No more than four members

Single member funds

Members who are also employees



Chapter 2 - Who's who in a SMSF?



People who use an SMSF to manage their super are known as members of that fund.

A person is a member of a fund if the trustee of the fund holds benefits on trust for them. The role is analogous to a beneficiary of a family trust, and a unit holder of a unit trust. The member is entitled to receive benefits from the SMSF on the occurrence of certain specified events, such as reaching a certain age, or dying (in which case the benefits are paid to the member’s estate or dependants or a nominated person).

Most SMSFs only have two members. Often, these members are a couple, leading to the colloquial term ‘mum and dad’ funds. A minority will have members of another generation (i.e. children) as members too. It generally does not make sense for unrelated people to be members of the same SMSF. More commonly, two or more unrelated people will establish separate funds so as to keep their financial arrangements separate.


The most obvious distinction of a self managed superannuation fund, is that each member of the fund must also be a trustee of that fund. There are two ways to be a trustee: in one’s own name, or as a director of a company where that company is the trustee of the fund. But in order to be a self managed superannuation fund, a member must have a managerial responsibility for the fund assets.



An SMSF can have no more than four members. The number of members is limited to four so that the SMSF cannot become too big. This rationale is not perfect, as obviously it is possible for a one member fund to hold more member benefits than a four member fund. But it does make some sense. It also means that individual SMSFs do not become too big, and that the members stay in control.

Many of the consumer protection type rules in the law do not apply to SMSFs. The rule that members must be trustees means that members will automatically have access to financial information and other information about the fund, and so a further layer of protective regulation is not necessary. This simplifies the costs of running SMSFs and makes them more accessible and workable. Increasing the number of members beyond four members would run contrary to this policy, making SMSF less workable, more expensive and more difficult to run.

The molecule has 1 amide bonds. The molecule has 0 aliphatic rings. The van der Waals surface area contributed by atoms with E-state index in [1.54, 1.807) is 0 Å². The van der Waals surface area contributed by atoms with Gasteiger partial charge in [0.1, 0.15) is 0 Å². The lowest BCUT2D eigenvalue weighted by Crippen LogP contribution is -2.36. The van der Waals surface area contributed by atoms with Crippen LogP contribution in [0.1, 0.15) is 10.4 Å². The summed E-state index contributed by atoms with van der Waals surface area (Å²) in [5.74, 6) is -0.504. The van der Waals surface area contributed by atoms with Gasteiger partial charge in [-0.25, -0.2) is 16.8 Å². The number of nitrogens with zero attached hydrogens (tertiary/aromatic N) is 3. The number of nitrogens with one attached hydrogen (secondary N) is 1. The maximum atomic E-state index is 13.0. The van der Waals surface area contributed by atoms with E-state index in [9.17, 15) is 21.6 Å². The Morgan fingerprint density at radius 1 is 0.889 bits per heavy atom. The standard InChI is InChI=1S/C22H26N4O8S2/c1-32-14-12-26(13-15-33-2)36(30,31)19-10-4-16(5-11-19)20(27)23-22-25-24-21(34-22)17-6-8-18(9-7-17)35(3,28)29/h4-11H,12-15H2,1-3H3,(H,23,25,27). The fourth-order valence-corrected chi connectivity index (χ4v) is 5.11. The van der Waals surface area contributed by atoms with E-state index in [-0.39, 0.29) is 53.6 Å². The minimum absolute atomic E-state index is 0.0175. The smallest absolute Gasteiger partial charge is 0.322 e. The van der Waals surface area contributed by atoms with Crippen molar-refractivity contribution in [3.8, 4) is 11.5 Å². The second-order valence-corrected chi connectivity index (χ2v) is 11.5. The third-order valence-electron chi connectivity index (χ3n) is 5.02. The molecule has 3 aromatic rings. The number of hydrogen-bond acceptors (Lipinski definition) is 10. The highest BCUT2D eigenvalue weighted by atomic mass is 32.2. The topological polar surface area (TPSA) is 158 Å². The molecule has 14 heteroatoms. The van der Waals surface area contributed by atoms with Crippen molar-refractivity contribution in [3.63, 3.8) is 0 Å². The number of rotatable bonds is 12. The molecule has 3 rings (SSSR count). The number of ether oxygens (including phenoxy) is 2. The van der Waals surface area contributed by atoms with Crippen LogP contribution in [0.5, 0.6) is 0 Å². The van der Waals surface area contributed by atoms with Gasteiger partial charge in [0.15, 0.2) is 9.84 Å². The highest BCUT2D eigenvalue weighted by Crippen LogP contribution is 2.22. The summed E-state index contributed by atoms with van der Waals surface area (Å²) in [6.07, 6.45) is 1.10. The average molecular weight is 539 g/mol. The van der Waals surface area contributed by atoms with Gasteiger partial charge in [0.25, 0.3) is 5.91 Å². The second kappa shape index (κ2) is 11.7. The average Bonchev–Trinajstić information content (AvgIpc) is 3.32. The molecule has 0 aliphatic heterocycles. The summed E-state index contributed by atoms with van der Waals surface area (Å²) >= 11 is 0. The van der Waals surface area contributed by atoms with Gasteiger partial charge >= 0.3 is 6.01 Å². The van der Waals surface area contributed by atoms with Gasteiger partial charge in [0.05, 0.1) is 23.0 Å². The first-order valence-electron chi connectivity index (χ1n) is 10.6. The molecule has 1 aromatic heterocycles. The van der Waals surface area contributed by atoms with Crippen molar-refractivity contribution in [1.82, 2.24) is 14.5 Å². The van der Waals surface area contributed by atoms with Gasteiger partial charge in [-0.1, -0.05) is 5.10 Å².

There is some sense in the rule being relaxed so there can be more than four members if they are all part of the same family. This “same surname” approach is discussed in the industry from time to time but there is nothing to suggest it will become law at present.



Under trust law, it is not possible for a person to be the trustee for himself or herself. This is because the separation of beneficial ownership and legal ownership of trust property is an essential aspect of a trust. If the same person holds both beneficial and legal ownership of a piece of property, then there is no trust.

This posed a problem for the legislature when the rules for self managed superannuation funds were being drafted: how can the ‘all members must be trustees’ rule be satisfied in the case of a single member fund? Two solutions were established:

  1. a sole director/shareholder company can act as trustee, with the member as the sole director and shareholders (since this creates the necessary separation of beneficial ownership and legal ownership); or

  2. another person can be a trustee – provided that other person is a relative.


A “relative” is defined widely and goes as far as second cousins, and includes relatives by marriage or adoption, de-facto spouses, and ex-spouses. “Spouse” includes a same sex partner.



A person cannot be a member of the same fund as his or her employer, unless they are related. This rule is intended to make sure that self-managed super funds do not become de-facto employer-sponsored funds, but without the extensive consumer protection type rules afforded to employees in these funds.



An auditor is a finance professional who checks that self managed super fund is being run in accordance with all relevant rules. These rules include both the trust deed for the individual SMSF as well as the general superannuation law.

In order to comply with the law, and therefore gain access to the various tax concessions available to an SMSF, an SMSF must engage a registered auditor who is independent of the fund. The Australian Tax Office have provided the following simple video to explain the role of an SMSF auditor:




In order for an auditor to be able to perform their role, various administrative tasks need to be completed for an SMSF. These tasks can be completed by a member, but more commonly the fund will engage some form of professional administration to do this for them in an efficient and compliant way. Engaging a professional administrator typically means that the administration is performed more effectively, and in particular that the annual audit can be completed in a more efficient and therefore less expensive way.

1. What's a SMSF?
3. Advantages of a SMSF